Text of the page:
The five challenges with monitoring IT infrastructures
Organisations that want to monitor a large IT or network infrastructure are faced with several challenges. Complexities that come with managing a vast digital ecosystem can seem daunting, but they don’t have to be. In fact, once system administrators have a handle on the data they need, then they can take the driver’s seat and proactively use the data to make informed decisions quickly.
Here are the five main challenges with monitoring large IT infrastructures and more importantly, their solution. With the right tools, monitoring even a giant system environment can be relatively simple. The main tenets of monitoring remain the same, regardless of the size of the IT environment. But larger networks come with some additional challenges as their complexity grows.
Multiple monitoring tools
Large environments tend to have devices from many different vendors. They also have multiple systems. Many of these devices and systems have their own monitoring tools, so it is not uncommon that a large enterprise has around 10-15 monitoring tools for different purposes like monitoring storage, network performance, applications, databases, devices and so on.
In larger enterprises, devices and infrastructure are often spread over multiple geographic locations. Depending on how these networks are managed, they might be isolated, semi-independent networks or they might be linked together in a large connected network. Whatever the architecture, the challenge is: do you monitor each “sub” network separately, and how can they produce an overview of the health of the entire infrastructure?
Monitoring beyond IT
Specialised IT environments have their own requirements: healthcare, automotive companies, production floors and more each has its own protocols, device types, systems and challenges. Whereas in the past these parts might have been completely separate from the traditional IT infrastructure, think Operational Technology (OT) in the industrial sector or medical devices in the healthcare sector; recent digitalisation has meant that there is more overlap between these areas. This means that more and more devices that do not fall under the definition of “traditional IT” must also be monitored.
Teams and specialists
Apart from a central management overview, individual views for certain areas are needed. For example, there might be a separate team taking care of the databases and another one looking after the network traffic. This requires roles and rights management functionality, individual dashboards and maps and alert management to make sure that the right person receives an alert in time and has access to exactly the information they need to solve the problem.
Getting an overview
With a variety of devices, protocols, monitoring tools and infrastructure distributed over various locations, it’s very difficult to get an overview of your entire IT. When you add specialised IT like healthcare IT or industrial IT, you probably have many dashboards and reports in many different places. Also, monitoring many devices, applications and systems generates a huge amount of data. It’s easy to get lost in this information, and so a way of consolidating this data into an overview is required.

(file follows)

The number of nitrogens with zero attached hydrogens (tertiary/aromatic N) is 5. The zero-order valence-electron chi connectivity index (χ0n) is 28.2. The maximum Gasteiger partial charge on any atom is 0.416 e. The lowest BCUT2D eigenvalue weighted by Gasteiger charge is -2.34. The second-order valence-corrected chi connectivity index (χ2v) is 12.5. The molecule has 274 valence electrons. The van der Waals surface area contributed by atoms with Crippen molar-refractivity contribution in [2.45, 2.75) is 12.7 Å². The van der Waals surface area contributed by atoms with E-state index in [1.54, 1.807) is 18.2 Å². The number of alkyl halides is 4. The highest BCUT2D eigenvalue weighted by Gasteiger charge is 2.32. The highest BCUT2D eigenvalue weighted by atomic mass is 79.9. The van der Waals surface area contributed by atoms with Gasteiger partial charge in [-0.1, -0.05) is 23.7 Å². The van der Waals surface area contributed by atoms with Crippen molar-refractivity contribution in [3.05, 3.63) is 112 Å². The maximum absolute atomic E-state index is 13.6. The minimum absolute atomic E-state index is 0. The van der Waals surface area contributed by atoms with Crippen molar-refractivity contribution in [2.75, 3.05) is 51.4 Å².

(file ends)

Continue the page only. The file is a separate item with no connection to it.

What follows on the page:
Advanced reporting capabilities
Enterprise organisations, especially those in a high-growth market, need advanced reporting capabilities to provide a broader and deeper view into infrastructure performance. Key Performance Indicators (KPIs) and metrics that form the basis for Service Level Agreements (SLAs) need to be tracked on a regular basis to expose trends and allow analysis that provides a true understanding of their network's health, performance and growth over time.
Monitoring the infrastructure that supports enterprises’ enhanced employee and customer experiences involves layers of interconnected technologies that become more complex every year, and this really is key to any large organisation’s success.
Achieving increased efficiency and scalability
If organisations can scale their monitoring tools at the same pace as scaling their infrastructure this is vital. The combination of a modern infrastructure monitoring solution in addition to other observability tools is key to enabling greater efficiency.
Proactively detecting anomalies and automating connections between incidents and events is vital to reducing noise, and helps to pinpoint the most pressing issues. Metadata and enrichment allow incidents to be diagnosed much faster and the root cause identified fast. There could be a potential impact on customer experience if this is not done right.
Creating visibility across the entire tech stack is about empowering IT teams to work smarter, not harder, while ensuring that business objectives are met. While these objectives can be different for each organisation, the increasing complexity of the stack means it is essential l to understand the relationships and connections between different entities. Implementing a single, customisable, high-level view makes the difference between traditional monitoring and achieving true observability of large IT infrastructures.
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